The crosier started, probably, as a simple shepherd’s crook. As bishops and abbots acquired more authority it sometimes became unrecognizable, as in this lavish 15th-century Spanish painting of St. Dominic of Silos.
The artistry of the crosier is best seen close up. They often have tales to tell that are difficult to spot from a distance, such as the Annunciation of the Virgin Mary on this 13th-century example from Limoges.
Limoges was the main center of production for top-quality enamel crosiers, which were often buried with their owners. Another subject that appears quite often is the crowning of the Virgin Mary.
Friendly serpents were a common feature of crosiers. In this case the stylized snake seems to be acting as a protector of the Madonna and Child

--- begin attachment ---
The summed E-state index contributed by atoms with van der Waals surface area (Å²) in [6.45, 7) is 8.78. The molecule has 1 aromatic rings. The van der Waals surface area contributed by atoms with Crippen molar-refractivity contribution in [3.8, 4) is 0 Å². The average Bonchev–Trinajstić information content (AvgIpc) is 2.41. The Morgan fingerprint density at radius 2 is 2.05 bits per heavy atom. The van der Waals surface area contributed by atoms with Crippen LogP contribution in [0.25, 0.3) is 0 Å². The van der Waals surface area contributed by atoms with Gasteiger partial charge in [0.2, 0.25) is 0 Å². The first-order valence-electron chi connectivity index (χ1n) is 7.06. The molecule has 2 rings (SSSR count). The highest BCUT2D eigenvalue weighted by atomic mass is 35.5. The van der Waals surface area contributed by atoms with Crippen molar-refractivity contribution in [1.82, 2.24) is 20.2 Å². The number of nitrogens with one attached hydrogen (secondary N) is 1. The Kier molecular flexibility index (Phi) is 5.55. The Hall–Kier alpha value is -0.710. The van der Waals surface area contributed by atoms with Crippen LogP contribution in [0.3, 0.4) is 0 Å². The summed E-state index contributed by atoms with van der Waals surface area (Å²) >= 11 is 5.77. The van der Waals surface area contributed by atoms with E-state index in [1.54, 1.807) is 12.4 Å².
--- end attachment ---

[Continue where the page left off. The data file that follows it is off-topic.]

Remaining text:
Crosiers could be a useful way of identifying individuals as a bishop or abbot. In this 15th-century Spanish painting, each of the four saints is holding an attribute. Anthony Abbot is seen on the right, with a crosier that is so close to the color of the background it is almost invisible.
When St. Augustine, the first Archbishop of Canterbury, brought Christianity to England he prioritized the crucifix rather than the bishop's crosier, which is seen rather indistinctly behind him. In 2016 Pope Francis gave the present Archbishop a replica of the crosier that belonged to St. Gregory the Great, the pope who sent Augustine to convert the pagan English.
In 16th-century Normandy, the Triumph of Death as shown in this stained glass highlights the mortality of the clergy, along with everyone else in disease-stricken Europe. A crosier is one of the instruments seen tumbling down.